Draft Product Description for Fedora Workstation

Stephen Gallagher sgallagh at redhat.com
Mon Nov 4 18:32:45 UTC 2013

Hash: SHA1

On 11/04/2013 12:39 PM, Kevin Kofler wrote:
> Rahul Sundaram wrote:
>> You assume that sandboxed apps means we get all the negatives and
>> none of the benefits.  That is unwarranted.  We can adopt the
>> good parts and improve upon it based on the lessons learned from
>> adoption of app stores across multiple operating systems and
>> mobile devices that serve a much broader audience.  We should be
>> willing to let competent contributors who are interested in doing
>> that try it and provide useful feedback when necessary instead of
>> dismissing it on bad assumptions as a knee jerk reaction on our
>> experiences with proprietary software or bad conduct of 
>> particular companies.
> The reason we are so strongly opposed to app stores is that we are
> fairly convinced that the mere fact of having them available WILL: 
> * reduce the number of applications actually available in our
> repositories (because some upstreams will just upload a bundle and
> tell you to use that, and nobody will want to do the work of
> actually getting the package through Fedora review),

Sure, we probably would end up reducing the number of applications
available in the standard yum repos. I'm not as convinced as you are
that this is a bad thing. Right now, there's really no distinction
between what constitutes the operating system and what constitutes the
application ecosystem.

Given how complex and difficult navigating our packaging process is,
I'd be astonished if this didn't result in a large net gain for the
application ecosystem. Giving users access to the software they want
is the goal of an operating system. It's wonderful if we can
accomplish this with 100% technical purity, but unfortunately we live
in an imperfect universe where "perfect" is often the enemy of "good

> * result in more applications adopting non-Free licenses (because
> one of the big pressure factors to adopt an acceptable license has
> always been to get into Fedora and Debian repositories – drop that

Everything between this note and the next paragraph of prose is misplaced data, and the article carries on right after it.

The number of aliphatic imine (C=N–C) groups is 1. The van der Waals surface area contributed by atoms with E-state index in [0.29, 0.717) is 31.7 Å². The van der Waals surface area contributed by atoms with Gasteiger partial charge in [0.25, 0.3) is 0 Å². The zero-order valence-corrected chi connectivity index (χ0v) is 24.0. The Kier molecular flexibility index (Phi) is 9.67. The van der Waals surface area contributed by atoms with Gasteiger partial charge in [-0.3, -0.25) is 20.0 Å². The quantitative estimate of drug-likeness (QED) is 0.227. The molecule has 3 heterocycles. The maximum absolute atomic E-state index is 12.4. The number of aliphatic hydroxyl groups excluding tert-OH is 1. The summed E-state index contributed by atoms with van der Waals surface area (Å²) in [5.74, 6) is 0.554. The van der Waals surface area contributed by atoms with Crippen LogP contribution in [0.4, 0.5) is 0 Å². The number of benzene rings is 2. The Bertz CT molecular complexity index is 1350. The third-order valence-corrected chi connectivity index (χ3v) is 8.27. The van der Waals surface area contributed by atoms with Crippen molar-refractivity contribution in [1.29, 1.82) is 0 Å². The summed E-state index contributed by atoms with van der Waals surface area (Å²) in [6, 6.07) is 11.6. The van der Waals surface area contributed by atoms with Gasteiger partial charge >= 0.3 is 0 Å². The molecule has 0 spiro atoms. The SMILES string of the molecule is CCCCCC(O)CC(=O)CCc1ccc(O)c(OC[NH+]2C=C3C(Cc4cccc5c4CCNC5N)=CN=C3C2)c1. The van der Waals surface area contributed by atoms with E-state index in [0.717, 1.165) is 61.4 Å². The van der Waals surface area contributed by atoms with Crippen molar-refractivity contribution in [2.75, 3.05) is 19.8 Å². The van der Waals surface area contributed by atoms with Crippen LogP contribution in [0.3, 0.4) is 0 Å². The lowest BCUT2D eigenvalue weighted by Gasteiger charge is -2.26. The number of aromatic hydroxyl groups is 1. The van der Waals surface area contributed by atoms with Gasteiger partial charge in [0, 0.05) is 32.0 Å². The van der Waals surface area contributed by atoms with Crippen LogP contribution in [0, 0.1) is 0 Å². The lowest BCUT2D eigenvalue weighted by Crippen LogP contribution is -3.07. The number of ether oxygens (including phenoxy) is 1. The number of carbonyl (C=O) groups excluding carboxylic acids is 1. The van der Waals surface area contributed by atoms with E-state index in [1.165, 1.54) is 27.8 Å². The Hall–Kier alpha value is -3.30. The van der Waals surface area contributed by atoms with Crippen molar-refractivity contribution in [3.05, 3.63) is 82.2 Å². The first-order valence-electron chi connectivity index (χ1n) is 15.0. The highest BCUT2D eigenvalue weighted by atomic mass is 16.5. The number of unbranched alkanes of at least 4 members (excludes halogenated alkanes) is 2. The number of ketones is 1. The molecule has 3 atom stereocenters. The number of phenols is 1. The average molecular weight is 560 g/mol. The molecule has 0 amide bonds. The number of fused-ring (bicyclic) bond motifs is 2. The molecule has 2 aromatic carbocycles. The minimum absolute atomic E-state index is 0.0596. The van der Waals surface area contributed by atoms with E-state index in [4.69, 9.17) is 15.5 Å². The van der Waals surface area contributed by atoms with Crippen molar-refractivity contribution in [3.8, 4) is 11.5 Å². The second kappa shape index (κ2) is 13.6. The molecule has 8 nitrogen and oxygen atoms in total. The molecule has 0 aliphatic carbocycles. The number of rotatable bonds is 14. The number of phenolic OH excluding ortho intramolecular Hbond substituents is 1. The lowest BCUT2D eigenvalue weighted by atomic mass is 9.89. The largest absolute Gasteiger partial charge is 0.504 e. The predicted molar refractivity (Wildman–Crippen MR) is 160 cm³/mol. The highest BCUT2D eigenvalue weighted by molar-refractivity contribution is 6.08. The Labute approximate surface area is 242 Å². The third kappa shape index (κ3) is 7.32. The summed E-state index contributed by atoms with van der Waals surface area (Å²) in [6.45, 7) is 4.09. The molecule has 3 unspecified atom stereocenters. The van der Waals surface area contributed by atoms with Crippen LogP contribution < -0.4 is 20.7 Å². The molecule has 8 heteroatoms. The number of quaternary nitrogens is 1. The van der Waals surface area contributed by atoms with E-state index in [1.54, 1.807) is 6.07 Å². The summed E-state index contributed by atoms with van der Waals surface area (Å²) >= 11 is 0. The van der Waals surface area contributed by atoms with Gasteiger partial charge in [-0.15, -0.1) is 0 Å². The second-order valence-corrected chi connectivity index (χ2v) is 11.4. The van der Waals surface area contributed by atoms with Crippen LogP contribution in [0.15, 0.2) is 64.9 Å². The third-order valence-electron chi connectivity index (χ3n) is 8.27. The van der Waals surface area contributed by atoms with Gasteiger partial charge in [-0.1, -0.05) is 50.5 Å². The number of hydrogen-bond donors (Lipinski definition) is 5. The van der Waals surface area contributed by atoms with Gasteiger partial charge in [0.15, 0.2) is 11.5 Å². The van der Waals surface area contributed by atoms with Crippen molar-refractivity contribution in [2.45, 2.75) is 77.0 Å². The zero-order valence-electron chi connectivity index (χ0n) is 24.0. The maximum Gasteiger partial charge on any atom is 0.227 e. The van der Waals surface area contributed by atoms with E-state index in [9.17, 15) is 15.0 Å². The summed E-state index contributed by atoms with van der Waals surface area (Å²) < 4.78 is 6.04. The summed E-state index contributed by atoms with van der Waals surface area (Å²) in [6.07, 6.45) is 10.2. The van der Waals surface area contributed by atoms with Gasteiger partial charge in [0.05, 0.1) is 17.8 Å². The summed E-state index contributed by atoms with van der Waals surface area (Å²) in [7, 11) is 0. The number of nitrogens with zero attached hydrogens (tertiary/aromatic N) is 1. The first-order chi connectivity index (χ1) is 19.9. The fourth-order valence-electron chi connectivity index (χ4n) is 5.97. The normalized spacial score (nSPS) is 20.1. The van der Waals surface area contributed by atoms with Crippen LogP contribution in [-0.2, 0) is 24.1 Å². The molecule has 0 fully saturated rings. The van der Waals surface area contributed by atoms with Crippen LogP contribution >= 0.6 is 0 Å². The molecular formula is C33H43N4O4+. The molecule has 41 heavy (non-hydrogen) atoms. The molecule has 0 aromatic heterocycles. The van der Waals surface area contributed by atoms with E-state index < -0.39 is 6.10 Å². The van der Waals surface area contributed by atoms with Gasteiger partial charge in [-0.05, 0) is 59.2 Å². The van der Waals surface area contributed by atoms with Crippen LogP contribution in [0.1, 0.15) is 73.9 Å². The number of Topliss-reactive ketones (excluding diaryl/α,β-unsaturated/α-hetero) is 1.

> and people will just use whatever restrictive license terms they
> can come up with),

This just doesn't make sense at all. I highly doubt you could find
within 24 hours three upstream projects that made the choice to
license their code under a FOSS license for the sole reason that it
would be carried by Fedora or Debian (exempting of course any project
originating within Red Hat, Canonical or the other distribution sponsors).

Inclusion in the respository may be a goal for packages that are
already FOSS, but no one decides on a FOSS license just to be part of

> * increase the number of applications that cost money (especially
> if you offer a true app store, i.e. one which allows selling apps
> in them – do you really expect that if you tell people that they
> can sell apps in your store, they will not do it?)

In other words, if people want to make a profit off of their own
personal hard work, they are not entitled to do so? I fail to see this
argument. Last I checked, every proper FOSS license permits the sale
of the software with or without support or warranty. Most of them also
permit anyone else to repackage and ship it with or without warranty
as well.

So if there was a FOSS project out there that was only available at
cost on an app store, I can pretty much guarantee that someone else
would just show up and repackage the source as the free version.
Honestly, I'd be expecting many upstreams to do that anyway: package a
free version and a pay version that was essentially the "donation"
button. "You can have it for free, but if you like it and want to help
us keep working on it, please buy this one..."

> and thus, it is just not true that having the app store available
> does not affect those of us who opt against using it. It WILL have
> detrimental effects that will hurt all users.

I don't think any of your arguments lead to that conclusion at all, sorry.

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